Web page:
Maybe the Borg is having a lot of success recruiting young families. I think the more likely explanation is that a lot of the teens and young adults who left, started drifting back into the Borg when they settled down and started having kids themselves. This "return to Jehovah" group was probably the difference between expansion and decline in the past.

    This changed in 2016. Doing the same exercise comparing 2011 to 2016, the effect is still there, but it is very small. For the 0 to 4 bracket, there is only an increase of 217 kids, which is explainable by immigration.

    This is the reason I say in the title "the 30+ group aren't returning to Jehovah any more".

    4. It is not just the young ones who are leaving

    If you do the same exercise of following a cohort from 2011 to 2016 (ie reading the numbers diagonally, instead of straight down) you will note that they are actually losing numbers in every single age cohort. To put it another way, the reason the numbers for the 60+ groups are holding up is not because they are staying, it is because the younger ones are getting older and taking their places.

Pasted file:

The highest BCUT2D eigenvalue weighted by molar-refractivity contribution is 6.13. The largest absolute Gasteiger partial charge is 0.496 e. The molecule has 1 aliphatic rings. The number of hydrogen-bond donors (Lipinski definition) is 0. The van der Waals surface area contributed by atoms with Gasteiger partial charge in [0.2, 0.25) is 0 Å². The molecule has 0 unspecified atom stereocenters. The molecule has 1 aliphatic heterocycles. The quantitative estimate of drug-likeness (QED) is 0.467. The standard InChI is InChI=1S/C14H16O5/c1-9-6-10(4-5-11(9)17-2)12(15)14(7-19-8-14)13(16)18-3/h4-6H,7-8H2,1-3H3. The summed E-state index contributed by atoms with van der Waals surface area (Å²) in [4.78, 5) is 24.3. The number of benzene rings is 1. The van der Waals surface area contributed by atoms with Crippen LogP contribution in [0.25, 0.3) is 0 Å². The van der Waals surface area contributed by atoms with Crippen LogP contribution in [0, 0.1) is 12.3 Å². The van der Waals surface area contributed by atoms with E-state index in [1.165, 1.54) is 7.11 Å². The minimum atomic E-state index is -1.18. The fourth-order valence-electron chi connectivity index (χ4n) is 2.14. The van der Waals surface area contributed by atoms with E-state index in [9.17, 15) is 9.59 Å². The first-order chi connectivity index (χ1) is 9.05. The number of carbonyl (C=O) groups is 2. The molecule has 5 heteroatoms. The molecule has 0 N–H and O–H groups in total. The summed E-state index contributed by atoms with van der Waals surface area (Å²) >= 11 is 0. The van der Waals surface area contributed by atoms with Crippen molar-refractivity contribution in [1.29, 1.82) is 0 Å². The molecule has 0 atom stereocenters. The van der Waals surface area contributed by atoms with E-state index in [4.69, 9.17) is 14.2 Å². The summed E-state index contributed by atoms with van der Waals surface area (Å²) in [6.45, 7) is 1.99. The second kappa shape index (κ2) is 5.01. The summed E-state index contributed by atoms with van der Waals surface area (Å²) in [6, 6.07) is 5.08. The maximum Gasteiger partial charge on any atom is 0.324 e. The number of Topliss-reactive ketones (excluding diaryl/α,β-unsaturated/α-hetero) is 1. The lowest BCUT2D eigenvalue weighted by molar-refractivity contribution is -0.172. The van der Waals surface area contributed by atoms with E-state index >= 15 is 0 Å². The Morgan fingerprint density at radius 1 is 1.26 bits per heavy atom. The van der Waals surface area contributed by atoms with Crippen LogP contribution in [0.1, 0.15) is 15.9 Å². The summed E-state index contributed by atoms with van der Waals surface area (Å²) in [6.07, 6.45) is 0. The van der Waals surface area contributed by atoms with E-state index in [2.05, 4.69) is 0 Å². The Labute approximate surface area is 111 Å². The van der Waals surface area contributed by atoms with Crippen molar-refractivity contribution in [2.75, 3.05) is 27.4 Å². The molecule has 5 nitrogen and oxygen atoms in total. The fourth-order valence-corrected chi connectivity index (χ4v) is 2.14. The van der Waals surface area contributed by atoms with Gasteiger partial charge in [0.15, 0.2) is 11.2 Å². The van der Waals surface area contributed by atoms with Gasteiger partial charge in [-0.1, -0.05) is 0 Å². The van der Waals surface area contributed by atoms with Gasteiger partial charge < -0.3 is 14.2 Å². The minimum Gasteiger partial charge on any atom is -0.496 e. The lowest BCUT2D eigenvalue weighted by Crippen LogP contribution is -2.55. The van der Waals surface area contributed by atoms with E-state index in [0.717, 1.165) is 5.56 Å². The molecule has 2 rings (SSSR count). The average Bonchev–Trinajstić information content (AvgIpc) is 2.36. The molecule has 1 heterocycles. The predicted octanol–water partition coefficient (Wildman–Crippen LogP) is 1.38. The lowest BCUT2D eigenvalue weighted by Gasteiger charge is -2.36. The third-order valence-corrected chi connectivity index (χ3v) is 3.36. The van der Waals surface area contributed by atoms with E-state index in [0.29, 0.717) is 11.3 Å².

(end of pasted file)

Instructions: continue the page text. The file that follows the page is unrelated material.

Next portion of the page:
• slimboyfat

    This is excellent work, much appreciated. If my like button worked I would like it, so consider it liked.

  • TheWonderofYou

    Good sheperdless analysis.

  • shepherdless

    Thanks. I will try to extract some more interesting data over the next few days.

  • slimboyfat

    Interesting to note that the average age is not only rising but rising at an accelerating rate: 2.5 years and then 2.7 years. All the more significant since death puts an upper limit on age, obviously, so an accelerating trend like that can't continue for long.

    Although you say the figures may not be accurate to the decimal point I thought I'd point it out.

  • shepherdless

    Hi sbf, I don't have enough confidence in the data to read anything into that tiny acceleration in the median age. The main point is that it increased significantly. The higher it goes, the faster the future decline, and the harder it is to turn it around.

    Just for interest sake, I projected the figures forward to see what they might be in 5 years time and 10 years time. All things being equal, i calculated that in 5 years the median age would be 48 and overall decline would be 4%. In 10 years, the median age would be 53 and there would be a further 4% decline. Of course, a lot can change and I wouldn't want to be held to those numbers.